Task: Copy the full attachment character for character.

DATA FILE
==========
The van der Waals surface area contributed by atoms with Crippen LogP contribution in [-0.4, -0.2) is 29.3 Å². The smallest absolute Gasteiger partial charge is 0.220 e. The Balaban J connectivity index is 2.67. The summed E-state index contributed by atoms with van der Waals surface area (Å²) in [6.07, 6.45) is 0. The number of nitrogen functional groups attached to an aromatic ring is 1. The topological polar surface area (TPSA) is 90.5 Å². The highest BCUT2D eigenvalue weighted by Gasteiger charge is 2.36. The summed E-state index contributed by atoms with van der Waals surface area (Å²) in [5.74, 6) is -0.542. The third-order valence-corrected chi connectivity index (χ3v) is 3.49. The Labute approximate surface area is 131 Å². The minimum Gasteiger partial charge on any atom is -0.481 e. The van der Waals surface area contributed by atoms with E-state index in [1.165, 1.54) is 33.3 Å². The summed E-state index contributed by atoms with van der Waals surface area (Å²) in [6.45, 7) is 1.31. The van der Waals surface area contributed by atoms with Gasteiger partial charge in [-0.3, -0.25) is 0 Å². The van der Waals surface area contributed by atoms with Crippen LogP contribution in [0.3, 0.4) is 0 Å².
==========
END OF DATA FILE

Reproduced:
The van der Waals surface area contributed by atoms with Crippen LogP contribution in [-0.4, -0.2) is 29.3 Å². The smallest absolute Gasteiger partial charge is 0.220 e. The Balaban J connectivity index is 2.67. The summed E-state index contributed by atoms with van der Waals surface area (Å²) in [6.07, 6.45) is 0. The number of nitrogen functional groups attached to an aromatic ring is 1. The topological polar surface area (TPSA) is 90.5 Å². The highest BCUT2D eigenvalue weighted by Gasteiger charge is 2.36. The summed E-state index contributed by atoms with van der Waals surface area (Å²) in [5.74, 6) is -0.542. The third-order valence-corrected chi connectivity index (χ3v) is 3.49. The Labute approximate surface area is 131 Å². The minimum Gasteiger partial charge on any atom is -0.481 e. The van der Waals surface area contributed by atoms with E-state index in [1.165, 1.54) is 33.3 Å². The summed E-state index contributed by atoms with van der Waals surface area (Å²) in [6.45, 7) is 1.31. The van der Waals surface area contributed by atoms with Gasteiger partial charge in [-0.3, -0.25) is 0 Å². The van der Waals surface area contributed by atoms with Crippen LogP contribution in [0.3, 0.4) is 0 Å².